•880 Alfred starts building a chain of burhs (forts) along his borders.
  Alfred and Guthrum agree a treaty. Guthrum is baptised as a Christian. The treaty divides Mercia, Alfred gains western Mercia; Guthrum incorporated the eastern part of Mercia into an enlarged kingdom of East Anglia (now known as the Danelaw).
•886 King Alfred captures London from the Danes and then returns the city to the Mercians. His prestige among the Anglo-Saxons shoots up and Æthelred, ruler of the remaining Mercia, acknowledges Alfred as his overlord.
•887 To cement their alliance, Alfred offers Æthelflæd in marriage to Æthelred. She is about 15 years old.
•890 King Alfred orders the Anglo-Saxon chronicles to be started (recording a history of England). They are maintained and added to by generations of anonymous scribes until the mid 12th Century.
•892 Another great Viking army arrives in force. They find a kingdom defended by a mobile field army and a network of garrisoned fortresses. A four-year struggle between King Alfred and the Vikings starts.
•895 Edward’s son Athelstan is born. As the future king, when he is old enough, he is sent to his aunt in Mercia to be educated and trained in military arts and diplomacy.
•896 The Vikings withdraw and all the Anglo-Saxons regard Alfred the Great as their king, the king of England.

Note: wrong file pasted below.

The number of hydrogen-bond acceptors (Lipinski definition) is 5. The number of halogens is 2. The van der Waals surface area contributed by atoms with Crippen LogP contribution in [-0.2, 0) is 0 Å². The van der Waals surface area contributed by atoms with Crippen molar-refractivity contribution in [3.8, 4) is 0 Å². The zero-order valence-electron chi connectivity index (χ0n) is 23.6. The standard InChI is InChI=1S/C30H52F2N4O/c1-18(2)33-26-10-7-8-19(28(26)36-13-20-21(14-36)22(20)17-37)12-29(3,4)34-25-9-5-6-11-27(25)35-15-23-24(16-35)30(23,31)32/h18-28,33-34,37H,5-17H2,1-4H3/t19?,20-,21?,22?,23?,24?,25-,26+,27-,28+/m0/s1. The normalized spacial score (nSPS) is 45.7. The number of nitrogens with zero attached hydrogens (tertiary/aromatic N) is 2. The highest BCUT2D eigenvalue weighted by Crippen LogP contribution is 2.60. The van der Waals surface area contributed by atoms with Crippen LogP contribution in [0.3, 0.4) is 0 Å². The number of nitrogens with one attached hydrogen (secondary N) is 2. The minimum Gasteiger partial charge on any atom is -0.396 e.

•899 Alfred the Great dies. His wife goes to a convent in Winchester. His son, Æthelflæd’s brother, Edward the Elder, becomes king of Wessex.
•902 Æthelred falls ill and withdraws from political life. Æthelflæd, herself became the effective ruler of Mercia.
•905 Æthelflæd & Æthelred repulse the Norse settlers from taking the important city port of Chester.
•907 City of Chester is fortified.
  With her brother, King Edward of Wessex, she raids Danish East Anglia and brings back the captured body of St. Oswald to Gloucester.
  At about this time, Æthelflæd has Gloucester rebuilt from the Roman ruins and lays out the core street plan, which is still in existence today.
•910 Together the forces of Wessex and Mercia repulse the last major Danish Army sent to ravage England in the battle of Tettenhall in Lincolnshire.